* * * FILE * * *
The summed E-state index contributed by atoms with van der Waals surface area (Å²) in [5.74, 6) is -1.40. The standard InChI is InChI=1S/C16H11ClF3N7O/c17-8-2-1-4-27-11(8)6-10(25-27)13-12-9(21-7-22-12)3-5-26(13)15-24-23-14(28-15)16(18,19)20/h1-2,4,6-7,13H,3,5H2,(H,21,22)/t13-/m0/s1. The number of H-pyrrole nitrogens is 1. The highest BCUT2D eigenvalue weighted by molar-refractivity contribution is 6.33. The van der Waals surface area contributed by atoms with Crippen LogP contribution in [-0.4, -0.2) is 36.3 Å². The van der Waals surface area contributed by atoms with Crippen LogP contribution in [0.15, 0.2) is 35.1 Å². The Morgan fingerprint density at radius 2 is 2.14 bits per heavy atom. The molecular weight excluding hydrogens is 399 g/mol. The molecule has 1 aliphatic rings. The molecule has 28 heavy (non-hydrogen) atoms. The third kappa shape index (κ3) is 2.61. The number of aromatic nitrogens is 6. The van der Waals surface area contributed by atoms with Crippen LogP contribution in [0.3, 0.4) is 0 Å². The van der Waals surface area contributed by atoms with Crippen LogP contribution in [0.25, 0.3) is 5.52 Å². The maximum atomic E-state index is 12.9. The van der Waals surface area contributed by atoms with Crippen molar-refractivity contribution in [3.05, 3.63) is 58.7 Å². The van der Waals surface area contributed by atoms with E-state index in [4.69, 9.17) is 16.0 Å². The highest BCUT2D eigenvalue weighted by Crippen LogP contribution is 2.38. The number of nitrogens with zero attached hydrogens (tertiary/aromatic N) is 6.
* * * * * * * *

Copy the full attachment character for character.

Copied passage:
The summed E-state index contributed by atoms with van der Waals surface area (Å²) in [5.74, 6) is -1.40. The standard InChI is InChI=1S/C16H11ClF3N7O/c17-8-2-1-4-27-11(8)6-10(25-27)13-12-9(21-7-22-12)3-5-26(13)15-24-23-14(28-15)16(18,19)20/h1-2,4,6-7,13H,3,5H2,(H,21,22)/t13-/m0/s1. The number of H-pyrrole nitrogens is 1. The highest BCUT2D eigenvalue weighted by molar-refractivity contribution is 6.33. The van der Waals surface area contributed by atoms with Crippen LogP contribution in [-0.4, -0.2) is 36.3 Å². The van der Waals surface area contributed by atoms with Crippen LogP contribution in [0.15, 0.2) is 35.1 Å². The Morgan fingerprint density at radius 2 is 2.14 bits per heavy atom. The molecular weight excluding hydrogens is 399 g/mol. The molecule has 1 aliphatic rings. The molecule has 28 heavy (non-hydrogen) atoms. The third kappa shape index (κ3) is 2.61. The number of aromatic nitrogens is 6. The van der Waals surface area contributed by atoms with Crippen LogP contribution in [0.3, 0.4) is 0 Å². The van der Waals surface area contributed by atoms with Crippen LogP contribution in [0.25, 0.3) is 5.52 Å². The maximum atomic E-state index is 12.9. The van der Waals surface area contributed by atoms with Crippen molar-refractivity contribution in [3.05, 3.63) is 58.7 Å². The van der Waals surface area contributed by atoms with E-state index in [4.69, 9.17) is 16.0 Å². The highest BCUT2D eigenvalue weighted by Crippen LogP contribution is 2.38. The number of nitrogens with zero attached hydrogens (tertiary/aromatic N) is 6.